Yahoo won the exclusive rights to distribute clips from past seasons of… (Universal Studios Home…)
On the eve of the NewFront digital media presentations next week to advertisers, Yahoo! Chief Executive Marissa Mayer trumpeted a high-profile conquest: NBC's iconic sketch-comedy show "Saturday Night Live."
Yahoo landed the exclusive rights to "SNL" clips from past seasons, starting in 1975, as well as to select musical performances, dress rehearsal footage and behind-the-scenes clips. The show archives will become available, starting Sept. 1, along with current-season clips that it will distribute on a non-exclusive basis.
The rights to the clips had prevously been held by Hulu.
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"Live from New York, it's Saturday Night! The complete 38 year collection of skits is coming soon to @Yahoo,"
Yahoo hopes the deal will help make it an online video destination. The "SNL" clips also should be a hit with advertisers.
"When somebody does a search on a favorite 'SNL' skit, they're going to end up at Yahoo’s site," said Colin Dixon, founder and chief analyst for analyst firm nScreen Media. "Getting people to their site is really important, because they're advertising-based."
Given that NBC parent Comcast Corp. is a co-owner of Hulu, the idea of old "Saturday Night Live" being exclusive to Yahoo may seem odd.
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But while NBC airs "Saturday Night Live," the show's distribution rights belong to executive producer Lorne Michael's production company Broadway Video Entertainment.
So, is this a major blow to Hulu?
The online video service, which is owned jointly by News Corp., the Walt Disney. Co. and Comcast Corp., won't comment.
But it's not as if Hulu will be entirely cut off from "Saturday Night Live." The service will continue to offer full episodes and clips from the current season, and subscribers to its Hulu Plus can watch any SNL show from the past. However, Hulu users won't find old clips, of, say, "The Super Bass-o-Matic '76," "Schweddy Balls" or "... in a Box."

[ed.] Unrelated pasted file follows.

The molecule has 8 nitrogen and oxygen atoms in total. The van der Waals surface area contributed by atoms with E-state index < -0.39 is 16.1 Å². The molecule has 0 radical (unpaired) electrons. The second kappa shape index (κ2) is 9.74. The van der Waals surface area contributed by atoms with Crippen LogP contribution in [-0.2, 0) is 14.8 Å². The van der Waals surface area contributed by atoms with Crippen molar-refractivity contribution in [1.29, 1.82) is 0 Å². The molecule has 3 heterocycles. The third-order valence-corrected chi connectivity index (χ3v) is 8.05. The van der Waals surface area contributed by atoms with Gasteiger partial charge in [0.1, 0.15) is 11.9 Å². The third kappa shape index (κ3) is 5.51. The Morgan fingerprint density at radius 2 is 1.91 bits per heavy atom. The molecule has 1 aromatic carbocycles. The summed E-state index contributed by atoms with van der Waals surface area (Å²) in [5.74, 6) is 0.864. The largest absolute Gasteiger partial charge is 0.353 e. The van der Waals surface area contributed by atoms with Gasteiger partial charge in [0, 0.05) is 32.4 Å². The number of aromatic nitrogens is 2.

"That was historically a reasonable driver of Hulu consumption," said Dan Cryan, a senior director for I.H.S. research. "What we don't know is whether it still is key to Hulu consumption."
Dixon said online distributors like Hulu and Netflix have become more selective about their licensing deals, now that they know which content resonates with their viewers. Such was the case when Netflix allowed its deal with premium subscription channel Starz to expire last year, and instead outbid the pay TV channel for the rights to movies from Walt Disney Studios, Disney and Pixar animation studios, Marvel Entertainment and Lucasfilm.
"My suspicion is that Hulu probably could have bid on this content -- they certainly knew that their rights were coming up," Dixon said. "They probably had a specific figure in mind. Perhaps Yahoo simply bid higher than they thought the content was worth."